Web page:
Vitamins And Smoking Cessation

Vitamins And Smoking Cessation



Vitamins and Smoking Cessation
If you have recently quit smoking,​ or​ if​ you are getting ready to​ embark on​ a​ smoking cessation program congratulations! You have taken the​ first steps to​ improved health and a​ longer,​ happier life.
Years of​ smoking can take quite a​ toll on​ your physiology and appearance. Among other things,​ excessive smoking causes the​ production of​ harmful free radicals in​ the​ body.
But it​ is​ possible to​ reverse some of​ this damage,​ and vitamins play a​ big part in​ the​ healing process. Antioxidants found in​ many vitamin compounds can eliminate free radical activity and restore your body to​ a​ healthy state.
Vitamin C is​ an antioxidant that everyone needs to​ stay healthy,​ but smokers have a​ special need for this compound. Smoking depletes the​ body of​ ascorbic acid,​ so a​ smoker will need up to​ three times more Vitamin C than the​ average nonsmoker.
Vitamin C also helps your body absorb iron,​ which means more oxygen in​ your blood stream. This vitamin even counteracts atherosclerosis,​ or​ hardening of​ the​ arteries,​ caused by smoke inhalation.
Smoking can cause bone loss associated with aging to​ happen at​ an accelerated rate. It’s common knowledge that calcium works to​ prevent bone loss,​ but did you know Vitamin C improves your ability to​ absorb and use calcium?
Good sources of​ Vitamin C include citrus fruit,​ broccoli,​ strawberries and cabbage.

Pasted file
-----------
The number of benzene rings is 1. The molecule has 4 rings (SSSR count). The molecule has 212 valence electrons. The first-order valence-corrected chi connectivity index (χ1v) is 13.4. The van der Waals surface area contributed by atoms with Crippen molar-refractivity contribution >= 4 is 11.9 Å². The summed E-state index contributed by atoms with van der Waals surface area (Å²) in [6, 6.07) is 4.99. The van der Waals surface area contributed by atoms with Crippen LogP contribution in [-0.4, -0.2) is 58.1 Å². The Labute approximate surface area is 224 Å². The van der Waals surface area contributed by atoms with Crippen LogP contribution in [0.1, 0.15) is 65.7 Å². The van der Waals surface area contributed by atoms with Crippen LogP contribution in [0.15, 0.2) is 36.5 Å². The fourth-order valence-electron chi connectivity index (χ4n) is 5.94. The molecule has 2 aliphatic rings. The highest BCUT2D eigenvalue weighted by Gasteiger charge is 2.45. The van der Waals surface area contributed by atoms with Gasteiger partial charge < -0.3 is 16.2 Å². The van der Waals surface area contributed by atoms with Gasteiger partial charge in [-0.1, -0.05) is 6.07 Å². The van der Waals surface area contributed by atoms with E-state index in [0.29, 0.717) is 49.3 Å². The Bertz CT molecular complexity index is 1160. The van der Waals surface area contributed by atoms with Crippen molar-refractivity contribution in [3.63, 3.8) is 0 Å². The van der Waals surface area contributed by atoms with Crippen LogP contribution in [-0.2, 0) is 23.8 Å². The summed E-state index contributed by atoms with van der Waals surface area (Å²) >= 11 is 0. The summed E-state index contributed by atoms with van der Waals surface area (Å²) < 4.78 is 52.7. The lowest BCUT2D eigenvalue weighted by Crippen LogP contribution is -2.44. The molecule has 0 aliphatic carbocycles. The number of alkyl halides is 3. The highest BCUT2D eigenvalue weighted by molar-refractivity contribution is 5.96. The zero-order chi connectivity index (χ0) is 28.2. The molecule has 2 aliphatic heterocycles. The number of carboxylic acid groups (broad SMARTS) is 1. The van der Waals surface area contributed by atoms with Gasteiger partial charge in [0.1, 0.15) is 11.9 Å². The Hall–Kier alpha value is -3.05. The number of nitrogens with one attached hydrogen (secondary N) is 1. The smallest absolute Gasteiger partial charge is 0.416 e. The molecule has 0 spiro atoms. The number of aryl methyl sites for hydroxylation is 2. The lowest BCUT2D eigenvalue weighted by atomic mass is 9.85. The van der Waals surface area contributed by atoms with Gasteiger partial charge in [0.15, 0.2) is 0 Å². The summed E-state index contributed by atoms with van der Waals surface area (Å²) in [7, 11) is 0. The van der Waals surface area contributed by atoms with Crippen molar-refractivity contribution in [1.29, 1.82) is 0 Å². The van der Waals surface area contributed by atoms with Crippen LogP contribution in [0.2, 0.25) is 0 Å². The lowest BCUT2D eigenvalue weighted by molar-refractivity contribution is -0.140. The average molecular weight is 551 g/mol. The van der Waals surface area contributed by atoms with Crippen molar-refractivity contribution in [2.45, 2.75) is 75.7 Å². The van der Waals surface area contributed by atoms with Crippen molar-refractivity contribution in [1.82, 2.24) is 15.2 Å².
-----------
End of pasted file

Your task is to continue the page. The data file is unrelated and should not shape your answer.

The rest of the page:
Folic acid is​ another important vitamin compound,​ especially for smokers. This is​ a​ Bcomplex vitamin,​ and is​ crucial for lung health. Studies have shown that increasing folic acid intake can reduce symptoms of​ bronchitis and other lungrelated maladies.
Get your folic acid via orange juice or​ fortified cereal.
Smoking also depletes the​ bodys Vitamin E supply. Vitamin E is​ a​ powerful antioxidant that offers protection from dangerous free radicals and can help the​ body rebuild.
In fact,​ research even indicates that Vitamin E can reduce the​ risk of​ heart attack and stroke. Sources of​ natural Vitamin E include oils,​ nuts,​ seeds,​ liver,​ and clams.
In addition to​ eating a​ wellbalanced diet,​ many doctors and rehabilitation specialists recommend that smokers and exsmokers take a​ good multivitamin supplement to​ help the​ body recover from the​ devastating effects of​ smoking.




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